In the cities of Vietnam a very common breakfast, and sometimes lunch or dinner is a hearty bowl of soup. All of the popular breakfast soups seem to have a few things in common: a homemade broth, rice noodles and fresh herbs. As a lover of all comfort foods I was very excited to have this as an option early in the day and chose it at every opportunity. Though it lacks what we expect out of a breakfast like high fiber grains and fruits I found it was the perfect way to start my day it kept me full until lunch.
Phở is a beef (Bò) or chicken(Gà) based noodle soup which is probably Vietnam’s most famous export. Invented in Hanoi in the early 1900s after the French influence popularized beef, it has influences that appear to be both Chinese and French. I eat a good amount of pho locally, but as is always the case, the authentic soup is quite different, even when generalizing across regions of Vietnam. After returning and having a few bowls of soup I am struck by the contrast of flavours and proportions.
In Vietnam the broths were lighter and less complex than you find here, the spicing of cinnamon and anise which is so prominent in North America was usually so subtle as to be almost undetectable. For example, the broth for Phở Gà so resembled my own homemade chicken stock that it wasn’t until I had sampled several bowls in different places that I started believing it wasn’t an anomaly. The other large difference is in the proportions of noodles, broth and meat. Where locally the broth seems to be in equal proportions to meat and noodles, in Vietnam the broth was always the star with a healthy portion of noodles and a small portion of meat.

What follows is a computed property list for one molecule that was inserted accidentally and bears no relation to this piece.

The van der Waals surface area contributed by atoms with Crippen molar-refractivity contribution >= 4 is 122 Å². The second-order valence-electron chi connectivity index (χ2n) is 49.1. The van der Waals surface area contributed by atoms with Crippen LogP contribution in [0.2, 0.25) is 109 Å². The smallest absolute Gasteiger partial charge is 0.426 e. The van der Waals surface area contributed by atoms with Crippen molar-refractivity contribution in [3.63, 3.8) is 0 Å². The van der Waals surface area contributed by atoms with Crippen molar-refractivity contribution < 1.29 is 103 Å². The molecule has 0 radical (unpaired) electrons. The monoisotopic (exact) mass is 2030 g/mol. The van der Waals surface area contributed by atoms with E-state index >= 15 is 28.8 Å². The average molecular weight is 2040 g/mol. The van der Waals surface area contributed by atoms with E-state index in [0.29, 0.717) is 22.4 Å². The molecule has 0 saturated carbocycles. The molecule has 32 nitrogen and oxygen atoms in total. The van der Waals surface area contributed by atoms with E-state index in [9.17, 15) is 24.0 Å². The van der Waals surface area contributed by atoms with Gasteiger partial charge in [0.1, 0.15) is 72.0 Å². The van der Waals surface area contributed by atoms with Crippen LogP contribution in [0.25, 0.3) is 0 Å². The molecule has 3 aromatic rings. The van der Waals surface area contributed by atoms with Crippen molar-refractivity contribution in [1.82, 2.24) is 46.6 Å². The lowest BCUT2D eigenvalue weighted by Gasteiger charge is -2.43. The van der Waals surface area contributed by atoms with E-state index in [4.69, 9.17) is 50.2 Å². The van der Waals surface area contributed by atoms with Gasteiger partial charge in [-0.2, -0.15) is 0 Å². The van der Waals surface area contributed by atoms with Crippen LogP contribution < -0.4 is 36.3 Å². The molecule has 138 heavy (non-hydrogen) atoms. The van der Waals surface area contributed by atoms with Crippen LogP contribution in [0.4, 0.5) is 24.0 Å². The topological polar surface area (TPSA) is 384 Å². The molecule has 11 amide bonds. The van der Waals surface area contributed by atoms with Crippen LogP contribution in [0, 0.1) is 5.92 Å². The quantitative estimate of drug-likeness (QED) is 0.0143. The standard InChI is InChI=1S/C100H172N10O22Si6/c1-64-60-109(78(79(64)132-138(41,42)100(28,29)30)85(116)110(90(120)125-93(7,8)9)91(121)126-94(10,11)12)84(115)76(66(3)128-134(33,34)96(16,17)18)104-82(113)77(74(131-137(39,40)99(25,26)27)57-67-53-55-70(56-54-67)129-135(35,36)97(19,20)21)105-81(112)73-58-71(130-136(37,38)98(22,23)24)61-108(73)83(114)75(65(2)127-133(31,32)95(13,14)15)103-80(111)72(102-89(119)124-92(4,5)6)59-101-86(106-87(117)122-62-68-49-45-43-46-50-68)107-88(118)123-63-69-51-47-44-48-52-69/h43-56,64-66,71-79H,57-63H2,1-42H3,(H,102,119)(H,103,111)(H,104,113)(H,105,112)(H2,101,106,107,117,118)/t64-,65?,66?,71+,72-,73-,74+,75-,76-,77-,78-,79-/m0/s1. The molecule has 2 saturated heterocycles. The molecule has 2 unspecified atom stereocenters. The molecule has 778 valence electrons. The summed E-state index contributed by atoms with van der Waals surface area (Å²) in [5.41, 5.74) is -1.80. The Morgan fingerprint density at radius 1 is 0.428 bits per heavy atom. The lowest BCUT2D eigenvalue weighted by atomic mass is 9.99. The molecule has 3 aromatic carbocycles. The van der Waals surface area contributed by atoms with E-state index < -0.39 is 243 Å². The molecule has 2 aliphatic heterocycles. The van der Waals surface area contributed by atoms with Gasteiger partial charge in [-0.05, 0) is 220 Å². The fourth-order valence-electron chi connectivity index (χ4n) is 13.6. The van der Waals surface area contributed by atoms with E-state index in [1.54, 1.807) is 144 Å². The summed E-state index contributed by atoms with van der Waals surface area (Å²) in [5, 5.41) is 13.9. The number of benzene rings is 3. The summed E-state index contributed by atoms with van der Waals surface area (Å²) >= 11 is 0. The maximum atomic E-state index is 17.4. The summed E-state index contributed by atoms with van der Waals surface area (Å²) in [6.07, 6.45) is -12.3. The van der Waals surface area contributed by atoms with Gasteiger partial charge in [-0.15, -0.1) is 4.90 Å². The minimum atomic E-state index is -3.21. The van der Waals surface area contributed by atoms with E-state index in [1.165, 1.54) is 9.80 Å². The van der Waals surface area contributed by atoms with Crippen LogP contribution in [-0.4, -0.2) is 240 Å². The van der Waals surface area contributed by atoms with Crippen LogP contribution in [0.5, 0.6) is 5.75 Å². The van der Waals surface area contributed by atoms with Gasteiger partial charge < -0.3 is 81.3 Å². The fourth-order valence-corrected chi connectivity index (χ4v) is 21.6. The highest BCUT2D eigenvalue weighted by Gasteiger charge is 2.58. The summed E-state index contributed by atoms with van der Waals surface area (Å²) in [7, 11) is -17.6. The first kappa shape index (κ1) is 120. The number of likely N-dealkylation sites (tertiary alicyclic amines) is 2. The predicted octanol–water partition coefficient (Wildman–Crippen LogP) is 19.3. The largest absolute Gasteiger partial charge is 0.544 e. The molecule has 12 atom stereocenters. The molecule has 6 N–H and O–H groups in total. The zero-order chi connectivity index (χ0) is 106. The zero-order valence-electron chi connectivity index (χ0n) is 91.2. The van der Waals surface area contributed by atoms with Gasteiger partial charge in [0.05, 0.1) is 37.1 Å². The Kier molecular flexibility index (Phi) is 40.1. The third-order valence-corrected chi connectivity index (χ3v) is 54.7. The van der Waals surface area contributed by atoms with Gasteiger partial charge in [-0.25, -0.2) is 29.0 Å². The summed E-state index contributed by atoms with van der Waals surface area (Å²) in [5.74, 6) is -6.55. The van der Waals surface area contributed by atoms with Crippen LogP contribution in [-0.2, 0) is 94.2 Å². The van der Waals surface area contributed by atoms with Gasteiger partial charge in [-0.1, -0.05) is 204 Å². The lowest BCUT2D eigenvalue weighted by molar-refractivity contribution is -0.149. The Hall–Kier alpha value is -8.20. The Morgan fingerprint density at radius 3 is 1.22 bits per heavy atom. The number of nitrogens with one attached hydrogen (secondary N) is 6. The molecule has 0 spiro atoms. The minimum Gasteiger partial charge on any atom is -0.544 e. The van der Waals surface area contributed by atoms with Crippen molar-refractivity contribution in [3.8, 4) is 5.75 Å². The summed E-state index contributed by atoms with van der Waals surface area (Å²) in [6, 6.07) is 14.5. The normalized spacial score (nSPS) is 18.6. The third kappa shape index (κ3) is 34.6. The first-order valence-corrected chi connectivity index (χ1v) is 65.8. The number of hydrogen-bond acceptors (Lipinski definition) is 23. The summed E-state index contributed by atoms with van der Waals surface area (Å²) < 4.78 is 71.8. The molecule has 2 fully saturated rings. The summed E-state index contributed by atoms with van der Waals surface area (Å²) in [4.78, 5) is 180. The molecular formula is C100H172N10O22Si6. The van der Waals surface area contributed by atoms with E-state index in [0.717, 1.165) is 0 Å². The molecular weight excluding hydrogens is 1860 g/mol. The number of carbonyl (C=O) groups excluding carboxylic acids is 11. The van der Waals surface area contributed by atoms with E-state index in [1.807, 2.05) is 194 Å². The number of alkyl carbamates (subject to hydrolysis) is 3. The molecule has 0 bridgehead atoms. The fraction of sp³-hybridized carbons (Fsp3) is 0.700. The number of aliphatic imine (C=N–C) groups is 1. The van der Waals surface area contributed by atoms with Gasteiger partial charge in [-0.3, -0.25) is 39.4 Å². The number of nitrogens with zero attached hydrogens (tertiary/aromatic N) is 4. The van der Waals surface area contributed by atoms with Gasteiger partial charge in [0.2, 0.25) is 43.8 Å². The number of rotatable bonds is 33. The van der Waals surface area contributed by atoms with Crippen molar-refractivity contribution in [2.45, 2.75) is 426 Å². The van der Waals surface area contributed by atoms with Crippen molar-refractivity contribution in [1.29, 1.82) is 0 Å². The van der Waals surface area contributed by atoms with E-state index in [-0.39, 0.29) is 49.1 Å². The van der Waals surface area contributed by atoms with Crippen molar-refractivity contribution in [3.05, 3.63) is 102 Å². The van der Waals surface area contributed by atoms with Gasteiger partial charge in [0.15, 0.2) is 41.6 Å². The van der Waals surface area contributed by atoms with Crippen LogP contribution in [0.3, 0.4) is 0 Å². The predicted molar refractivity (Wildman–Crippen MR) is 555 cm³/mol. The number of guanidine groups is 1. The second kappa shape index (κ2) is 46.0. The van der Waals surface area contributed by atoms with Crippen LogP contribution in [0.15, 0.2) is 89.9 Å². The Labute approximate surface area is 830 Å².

I was also lucky enough to sample and discover a few of the less well known soups of Vietnam, my two favorites being Bún Bò Huế and Bún Riêu Cua. Bún Bò Huế translates loosely to beef soup from Huế, a city in the center of Vietnam known for it’s diverse local cuisine. The broth is unique because of the strong presence of lemongrass and a generous helping of chilies. Although garniture varies by food stall, the bowls I sampled all had braised pork and beef, Vietnamese sausage, fresh herbs and a thick round, rather than flat, rice noodle. Once I was lucky enough to also get some of the congealed blood the locals bowls all seemed to contain. Unfortunately, my lack of Vietnamese and enthusiastic gesturing usually wasn’t enough to have it added it in the first place.
Bún Riêu Cua is a noodle soup with a tomato and crab based broth. Crab shells are pounded fine enough to make a paste which is stirred into the broth for flavour. Popular in the North of Vietnam it is also frequently served with snails, Bún Riêu ốc. This soup is similarly garnished with round rice noodles and Vietnamese sausage but it also comes with more crab paste and big chunks of deep fried tofu which help soak up that beautiful broth,
Now, if I could only find a place, other than my own kitchen, to get noodle soup locally before 8am I would be all set.
Next up? More local delicacies and eating on the street.